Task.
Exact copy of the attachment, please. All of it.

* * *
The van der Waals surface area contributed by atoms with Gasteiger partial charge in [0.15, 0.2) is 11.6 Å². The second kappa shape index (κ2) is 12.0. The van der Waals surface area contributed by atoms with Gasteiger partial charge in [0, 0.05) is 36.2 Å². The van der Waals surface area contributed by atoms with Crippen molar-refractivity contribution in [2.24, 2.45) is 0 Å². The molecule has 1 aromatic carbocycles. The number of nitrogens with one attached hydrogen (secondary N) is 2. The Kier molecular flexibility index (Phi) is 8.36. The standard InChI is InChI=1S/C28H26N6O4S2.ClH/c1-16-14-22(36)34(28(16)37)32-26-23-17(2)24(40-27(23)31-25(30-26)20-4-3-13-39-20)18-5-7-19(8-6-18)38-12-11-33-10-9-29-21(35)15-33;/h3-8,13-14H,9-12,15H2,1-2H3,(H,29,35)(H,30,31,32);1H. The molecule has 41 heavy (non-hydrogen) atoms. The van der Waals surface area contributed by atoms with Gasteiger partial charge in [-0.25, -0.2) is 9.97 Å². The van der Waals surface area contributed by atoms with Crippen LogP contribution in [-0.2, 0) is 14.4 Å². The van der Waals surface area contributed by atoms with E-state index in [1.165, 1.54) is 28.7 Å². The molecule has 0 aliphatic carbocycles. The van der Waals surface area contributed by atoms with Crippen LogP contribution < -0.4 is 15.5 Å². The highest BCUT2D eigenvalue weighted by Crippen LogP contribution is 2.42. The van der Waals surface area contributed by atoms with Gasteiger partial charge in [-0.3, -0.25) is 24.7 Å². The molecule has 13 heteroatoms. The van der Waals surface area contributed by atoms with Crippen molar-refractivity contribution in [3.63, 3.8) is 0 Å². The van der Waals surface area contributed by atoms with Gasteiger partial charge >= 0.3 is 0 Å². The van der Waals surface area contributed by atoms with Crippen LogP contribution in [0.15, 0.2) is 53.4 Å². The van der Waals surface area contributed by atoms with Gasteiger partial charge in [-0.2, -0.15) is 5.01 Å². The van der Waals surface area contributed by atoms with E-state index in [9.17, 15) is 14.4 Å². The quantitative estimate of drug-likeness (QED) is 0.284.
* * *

The van der Waals surface area contributed by atoms with Gasteiger partial charge in [0.15, 0.2) is 11.6 Å². The second kappa shape index (κ2) is 12.0. The van der Waals surface area contributed by atoms with Gasteiger partial charge in [0, 0.05) is 36.2 Å². The van der Waals surface area contributed by atoms with Crippen molar-refractivity contribution in [2.24, 2.45) is 0 Å². The molecule has 1 aromatic carbocycles. The number of nitrogens with one attached hydrogen (secondary N) is 2. The Kier molecular flexibility index (Phi) is 8.36. The standard InChI is InChI=1S/C28H26N6O4S2.ClH/c1-16-14-22(36)34(28(16)37)32-26-23-17(2)24(40-27(23)31-25(30-26)20-4-3-13-39-20)18-5-7-19(8-6-18)38-12-11-33-10-9-29-21(35)15-33;/h3-8,13-14H,9-12,15H2,1-2H3,(H,29,35)(H,30,31,32);1H. The molecule has 41 heavy (non-hydrogen) atoms. The van der Waals surface area contributed by atoms with Gasteiger partial charge in [-0.25, -0.2) is 9.97 Å². The van der Waals surface area contributed by atoms with Crippen LogP contribution in [-0.2, 0) is 14.4 Å². The van der Waals surface area contributed by atoms with E-state index in [1.165, 1.54) is 28.7 Å². The molecule has 0 aliphatic carbocycles. The van der Waals surface area contributed by atoms with Crippen LogP contribution < -0.4 is 15.5 Å². The highest BCUT2D eigenvalue weighted by Crippen LogP contribution is 2.42. The van der Waals surface area contributed by atoms with Gasteiger partial charge in [-0.3, -0.25) is 24.7 Å². The molecule has 13 heteroatoms. The van der Waals surface area contributed by atoms with Crippen molar-refractivity contribution in [3.63, 3.8) is 0 Å². The van der Waals surface area contributed by atoms with Gasteiger partial charge >= 0.3 is 0 Å². The van der Waals surface area contributed by atoms with Crippen LogP contribution in [0.15, 0.2) is 53.4 Å². The van der Waals surface area contributed by atoms with Gasteiger partial charge in [-0.2, -0.15) is 5.01 Å². The van der Waals surface area contributed by atoms with E-state index in [9.17, 15) is 14.4 Å². The quantitative estimate of drug-likeness (QED) is 0.284.